Simon Kirby, the chief executive of HS2 Ltd, told MPs recently that his hefty £750,000 salary was justified by the high importance of delivering the project on time, and gave no hint that the new railway would be delayed beyond 2026.

Mr Kirby, appearing before yet another select committee, this time the Public Administration and Constitutional Affairs Committee, said the impact of the project was “absolutely not underestimated” and admitted HS2 “had not well managed expectations”.

He stated that much time was taken up at board meetings discussing complaints from people living close to the proposed line and that “further recruitment efforts were underway to enhance community engagement and many events were taking place” to respond more quickly to public concern.

Transport Minister Robert Goodwill, attending the same committee meeting, was asked by Conservative MP Andrew Turner whether HS2 was simply too large a project to succeed. Mr Goodwill said the scheme was being delivered in phases and that capacity was being successfully built. Over 500 people had been recruited in the last twelve months.

Meanwhile, Sir David Higgins, the chairman of HS2, has been re-emphasising the ability of high speed rail to act as a powerful economic driver, rebalancing the economy as councils and local enterprise partnerships in the Midlands and the north of England realise the investment potential heading their way.

Sir David, speaking in Manchester, said local authorities and LEPs not just in Birmingham, Manchester, and Leeds, but also in the North West, the East and West Midlands, and Yorkshire were using HS2 not just to re-think their transport systems, but also how they attract private investment to their areas – and business has responded.

Sir David said:

It is fair to say that overall confidence in the project at the time was low. While Manchester had quickly recognised its potential, others were less sure – about its relevance, its purpose, its achievability and, above all, whether the price tag was worth paying at a time when money is short.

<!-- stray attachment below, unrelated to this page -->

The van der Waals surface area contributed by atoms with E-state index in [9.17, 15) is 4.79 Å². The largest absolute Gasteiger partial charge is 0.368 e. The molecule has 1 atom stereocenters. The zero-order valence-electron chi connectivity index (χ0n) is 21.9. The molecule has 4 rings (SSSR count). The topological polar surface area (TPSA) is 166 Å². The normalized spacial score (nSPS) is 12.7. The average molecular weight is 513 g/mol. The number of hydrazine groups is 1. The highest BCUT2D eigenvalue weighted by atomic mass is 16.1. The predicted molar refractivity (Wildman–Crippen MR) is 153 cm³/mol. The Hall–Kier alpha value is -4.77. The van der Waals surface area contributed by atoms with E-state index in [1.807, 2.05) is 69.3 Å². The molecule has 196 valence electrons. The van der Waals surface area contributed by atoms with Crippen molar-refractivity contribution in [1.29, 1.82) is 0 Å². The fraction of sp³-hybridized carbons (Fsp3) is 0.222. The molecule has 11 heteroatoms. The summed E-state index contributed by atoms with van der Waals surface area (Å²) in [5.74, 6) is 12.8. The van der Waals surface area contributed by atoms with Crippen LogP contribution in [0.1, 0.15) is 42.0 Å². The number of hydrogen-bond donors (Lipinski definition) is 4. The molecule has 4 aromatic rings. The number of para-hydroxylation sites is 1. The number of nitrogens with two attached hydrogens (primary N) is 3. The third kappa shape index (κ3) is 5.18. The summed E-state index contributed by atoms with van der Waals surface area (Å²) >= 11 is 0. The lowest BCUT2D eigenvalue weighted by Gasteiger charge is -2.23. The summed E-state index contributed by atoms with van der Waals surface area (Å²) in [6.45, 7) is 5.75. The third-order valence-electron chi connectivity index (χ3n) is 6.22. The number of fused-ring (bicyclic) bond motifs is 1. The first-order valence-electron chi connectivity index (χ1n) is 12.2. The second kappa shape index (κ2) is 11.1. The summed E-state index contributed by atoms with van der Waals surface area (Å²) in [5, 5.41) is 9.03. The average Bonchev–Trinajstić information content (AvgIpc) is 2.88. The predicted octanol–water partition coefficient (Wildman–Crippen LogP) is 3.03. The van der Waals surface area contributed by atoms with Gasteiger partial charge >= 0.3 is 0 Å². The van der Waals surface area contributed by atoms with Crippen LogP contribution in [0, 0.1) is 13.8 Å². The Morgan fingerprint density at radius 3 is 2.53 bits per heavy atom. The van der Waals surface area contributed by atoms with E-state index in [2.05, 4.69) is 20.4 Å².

Two years on, I do not kid myself that everyone is convinced but I do think people are much clearer about why HS2 is in Britain’s long term national interest. People are much more aware of the need to rebalance the economy between North and South but also how the increased capacity and connectivity that HS2 will deliver will help achieve that objective.

They are also much more engaged because they can see how HS2 can improve, not just their local transport system, but the economic potential of their area and its attractiveness to outside investment.

As for the West Midlands, Birmingham is already changing before our eyes a decade in advance of the first train arriving at Curzon Street, which is already a focus for relocating companies and new property developments, while UK Central is beginning to live up to its name, linking the airport, the NEC, the business park and HS2, with plans for thousands of new homes.

Sir David noted that Birmingham city council had “made HS2 a key part of its pitch” and business leaders were taking note.